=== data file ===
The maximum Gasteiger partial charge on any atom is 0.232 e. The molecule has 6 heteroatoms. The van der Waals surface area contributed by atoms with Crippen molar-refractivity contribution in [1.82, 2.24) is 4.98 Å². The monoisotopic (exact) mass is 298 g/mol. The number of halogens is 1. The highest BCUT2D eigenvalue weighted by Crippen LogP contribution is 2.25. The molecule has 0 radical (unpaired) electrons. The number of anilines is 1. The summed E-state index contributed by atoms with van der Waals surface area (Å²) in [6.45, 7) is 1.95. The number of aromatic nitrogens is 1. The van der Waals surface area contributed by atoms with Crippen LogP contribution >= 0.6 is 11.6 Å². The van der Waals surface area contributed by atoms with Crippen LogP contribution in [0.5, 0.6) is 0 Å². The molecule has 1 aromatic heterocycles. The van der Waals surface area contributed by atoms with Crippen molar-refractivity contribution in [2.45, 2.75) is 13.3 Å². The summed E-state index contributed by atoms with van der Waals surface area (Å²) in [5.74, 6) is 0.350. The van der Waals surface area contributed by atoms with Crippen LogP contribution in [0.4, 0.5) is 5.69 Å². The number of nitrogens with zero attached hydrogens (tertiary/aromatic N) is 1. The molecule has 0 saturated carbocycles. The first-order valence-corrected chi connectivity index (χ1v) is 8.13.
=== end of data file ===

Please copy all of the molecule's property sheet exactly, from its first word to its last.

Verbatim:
The maximum Gasteiger partial charge on any atom is 0.232 e. The molecule has 6 heteroatoms. The van der Waals surface area contributed by atoms with Crippen molar-refractivity contribution in [1.82, 2.24) is 4.98 Å². The monoisotopic (exact) mass is 298 g/mol. The number of halogens is 1. The highest BCUT2D eigenvalue weighted by Crippen LogP contribution is 2.25. The molecule has 0 radical (unpaired) electrons. The number of anilines is 1. The summed E-state index contributed by atoms with van der Waals surface area (Å²) in [6.45, 7) is 1.95. The number of aromatic nitrogens is 1. The van der Waals surface area contributed by atoms with Crippen LogP contribution >= 0.6 is 11.6 Å². The van der Waals surface area contributed by atoms with Crippen LogP contribution in [0.5, 0.6) is 0 Å². The molecule has 1 aromatic heterocycles. The van der Waals surface area contributed by atoms with Crippen molar-refractivity contribution in [2.45, 2.75) is 13.3 Å². The summed E-state index contributed by atoms with van der Waals surface area (Å²) in [5.74, 6) is 0.350. The van der Waals surface area contributed by atoms with Crippen LogP contribution in [0.4, 0.5) is 5.69 Å². The number of nitrogens with zero attached hydrogens (tertiary/aromatic N) is 1. The molecule has 0 saturated carbocycles. The first-order valence-corrected chi connectivity index (χ1v) is 8.13.